Field of Science

Does the USS wrap around the pilus?

Something got me thinking that, rather than kinking during uptake, the USS might facilitate DNA uptake by wrapping itself around the 'type IV' pilus.

We know that these pilus filaments on the cell surface are required for DNA uptake in many bacteria including H. influenzae. Some of these bacteria make long pili, and others (including our H. influenzae strain) just make what are probably short stubs, too short to be seen by scanning electron microscopy. We also know that DNA can bind to the pili of Pseudomonas aeruginosa.

I have been discounting this idea because I remember reading an article that, in a species whose uptake had sequence specificity, substituting the normal pilin gene with one from a species with no uptake specificity didn't change the cell's uptake specificity. BUT, I can't remember the details, and I can't find the article, so maybe I was wrong. The bacteria were probably Neisseria gonorrhoeae or Neisseria meningitidis; it wasn't H. influenzae or one of its close relatives, and the Neisserias are the other group of bacteria with uptake specificity. I should probably email either the Neisseria people or the woman who did the pilin-binding work in P. aeruginosa to see if they can point me to the paper. In any case, the Neisseria USS is unrelated to the H. influenzae USS, so I should consider testing this for H. influenzae.

I was thinking that the DNA would need to wrap 'paranemically' around the pilus - this term means that the DNA and the pilus aren't topologically interlinked like links in a chain, but just snuggle up to each other like... like... (can't think of a good analogy). But if the pili are just short stubs this distinction doesn't matter.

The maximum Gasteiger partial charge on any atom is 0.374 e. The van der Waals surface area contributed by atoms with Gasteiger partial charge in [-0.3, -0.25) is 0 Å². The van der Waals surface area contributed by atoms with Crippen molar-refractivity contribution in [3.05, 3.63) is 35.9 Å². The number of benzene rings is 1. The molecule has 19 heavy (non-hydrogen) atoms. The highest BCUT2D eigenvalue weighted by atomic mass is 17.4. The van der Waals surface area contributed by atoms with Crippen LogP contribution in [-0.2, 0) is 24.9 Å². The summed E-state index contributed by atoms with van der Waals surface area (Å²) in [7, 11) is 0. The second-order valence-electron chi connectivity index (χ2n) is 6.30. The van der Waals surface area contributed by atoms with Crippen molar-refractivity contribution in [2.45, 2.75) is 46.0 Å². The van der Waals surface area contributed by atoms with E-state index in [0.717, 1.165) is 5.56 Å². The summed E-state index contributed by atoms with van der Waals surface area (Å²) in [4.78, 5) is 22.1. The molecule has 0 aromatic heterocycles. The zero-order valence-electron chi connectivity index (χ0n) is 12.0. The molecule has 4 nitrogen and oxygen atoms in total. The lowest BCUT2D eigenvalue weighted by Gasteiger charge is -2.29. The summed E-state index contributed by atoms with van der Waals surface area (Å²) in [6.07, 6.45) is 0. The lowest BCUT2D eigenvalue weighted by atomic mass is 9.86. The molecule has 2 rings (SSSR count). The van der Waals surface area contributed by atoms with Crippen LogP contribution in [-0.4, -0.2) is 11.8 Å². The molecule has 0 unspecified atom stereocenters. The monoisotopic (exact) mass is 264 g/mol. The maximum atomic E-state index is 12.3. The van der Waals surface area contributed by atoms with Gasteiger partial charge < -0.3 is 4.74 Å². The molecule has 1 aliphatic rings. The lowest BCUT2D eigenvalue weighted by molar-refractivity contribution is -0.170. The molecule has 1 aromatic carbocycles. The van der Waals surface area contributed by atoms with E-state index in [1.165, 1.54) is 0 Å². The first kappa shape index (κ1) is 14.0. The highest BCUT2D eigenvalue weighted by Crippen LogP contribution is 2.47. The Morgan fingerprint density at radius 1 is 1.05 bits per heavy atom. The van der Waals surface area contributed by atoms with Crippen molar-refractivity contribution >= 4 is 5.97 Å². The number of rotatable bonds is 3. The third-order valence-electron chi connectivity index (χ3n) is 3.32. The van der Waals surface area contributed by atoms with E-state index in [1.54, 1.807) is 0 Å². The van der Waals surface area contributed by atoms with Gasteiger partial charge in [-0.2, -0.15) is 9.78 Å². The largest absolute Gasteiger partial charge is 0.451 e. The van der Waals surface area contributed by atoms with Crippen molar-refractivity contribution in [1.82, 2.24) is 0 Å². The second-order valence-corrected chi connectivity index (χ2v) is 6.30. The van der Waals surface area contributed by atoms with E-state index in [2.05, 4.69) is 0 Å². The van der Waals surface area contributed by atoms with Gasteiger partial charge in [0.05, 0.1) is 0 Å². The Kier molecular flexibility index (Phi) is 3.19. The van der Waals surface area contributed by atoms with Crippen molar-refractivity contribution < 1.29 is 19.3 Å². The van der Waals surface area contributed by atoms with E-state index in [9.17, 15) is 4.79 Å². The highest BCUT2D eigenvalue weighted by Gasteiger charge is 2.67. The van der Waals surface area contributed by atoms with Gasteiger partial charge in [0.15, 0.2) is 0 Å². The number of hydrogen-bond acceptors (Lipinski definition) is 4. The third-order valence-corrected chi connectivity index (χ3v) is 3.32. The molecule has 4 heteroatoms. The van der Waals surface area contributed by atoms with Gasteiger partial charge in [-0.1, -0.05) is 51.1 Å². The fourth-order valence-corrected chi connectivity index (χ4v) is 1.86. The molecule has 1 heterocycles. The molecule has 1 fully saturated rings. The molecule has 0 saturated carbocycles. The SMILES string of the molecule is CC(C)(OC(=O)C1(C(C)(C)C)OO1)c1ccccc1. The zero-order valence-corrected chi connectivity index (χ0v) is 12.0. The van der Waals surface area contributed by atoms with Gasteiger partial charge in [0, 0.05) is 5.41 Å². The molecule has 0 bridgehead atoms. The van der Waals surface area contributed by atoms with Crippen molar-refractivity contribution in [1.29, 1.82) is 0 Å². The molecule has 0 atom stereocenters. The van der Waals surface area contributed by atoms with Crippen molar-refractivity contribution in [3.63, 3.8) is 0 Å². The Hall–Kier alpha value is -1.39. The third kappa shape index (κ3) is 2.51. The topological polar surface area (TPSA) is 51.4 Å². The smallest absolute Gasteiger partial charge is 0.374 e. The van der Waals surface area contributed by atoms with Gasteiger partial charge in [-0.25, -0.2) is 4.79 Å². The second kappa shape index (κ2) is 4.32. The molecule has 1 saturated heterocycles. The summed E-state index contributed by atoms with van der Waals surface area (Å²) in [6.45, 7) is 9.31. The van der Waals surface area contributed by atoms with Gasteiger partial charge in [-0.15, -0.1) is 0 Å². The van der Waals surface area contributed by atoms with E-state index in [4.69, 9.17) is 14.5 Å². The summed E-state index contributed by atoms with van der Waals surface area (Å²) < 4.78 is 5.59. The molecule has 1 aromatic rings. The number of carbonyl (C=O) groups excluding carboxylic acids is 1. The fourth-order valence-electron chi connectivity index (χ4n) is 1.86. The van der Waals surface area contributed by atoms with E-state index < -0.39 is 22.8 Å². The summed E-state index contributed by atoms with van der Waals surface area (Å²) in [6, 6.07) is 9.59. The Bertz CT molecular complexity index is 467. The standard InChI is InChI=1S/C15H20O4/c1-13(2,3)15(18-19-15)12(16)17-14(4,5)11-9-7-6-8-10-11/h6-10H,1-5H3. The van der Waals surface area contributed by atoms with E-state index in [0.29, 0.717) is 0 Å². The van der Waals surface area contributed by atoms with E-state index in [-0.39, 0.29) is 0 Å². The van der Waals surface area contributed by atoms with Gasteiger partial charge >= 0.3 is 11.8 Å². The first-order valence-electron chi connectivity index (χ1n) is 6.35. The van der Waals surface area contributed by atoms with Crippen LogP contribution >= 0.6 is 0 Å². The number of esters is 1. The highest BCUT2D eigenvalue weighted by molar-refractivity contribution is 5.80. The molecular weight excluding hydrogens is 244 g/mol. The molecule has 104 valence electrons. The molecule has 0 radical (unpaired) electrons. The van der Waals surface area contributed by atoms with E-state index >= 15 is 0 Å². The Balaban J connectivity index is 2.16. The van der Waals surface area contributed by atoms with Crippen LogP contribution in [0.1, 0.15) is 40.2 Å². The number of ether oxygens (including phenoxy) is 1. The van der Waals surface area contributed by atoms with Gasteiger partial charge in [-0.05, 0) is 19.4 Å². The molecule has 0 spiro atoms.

How could we test this? The conceptually simplest way (i.e. the only idea I have right now) is to mix USS-containing and control DNAs (circular? linear?) with purified H. influenzae and look for evidence of conformation change ( pililigatability of the ends) or of DNA-protein interactions (protection from nucleases? interference by ethylation?).

Unfortunately there's no way to purify the hypothetical short stub pili that our strain probably makes, but I can think of several possible solutions. One is to overexpress the pilin gene (pilA) under conditions where pili can assemble. This might work in our H. influenzae strain, or we could overexpress the gene in a different species whose own pilin gene is knocked out. If the pilin subunits won't assemble into pili, we might be able to purify the pilin subunits from such an overproducing strain and make them reassemble in vitro. Maybe the best solution would be to use a different strain, as some H. influenzae strains are reported to produce long pili.

(Hooray! While searching for the paper about H. influenzae strains that produce type 4 pili, I found the paper that showed that replacing a Neisseria pilin with one from P. aeruginosa didn't change uptake specificity. I'll need to read it carefully - it's quite dense.) I found the H. influenzae pili paper, and the strain they describe is one that we have in the lab. The authors don't report purifying the pili, but maybe we wouldn't need to do this. The next step is to get in touch with them, in case they are working on pilin-DNA interactions themselves. We wouldn't want to compete with them, but maybe we can collaborate.

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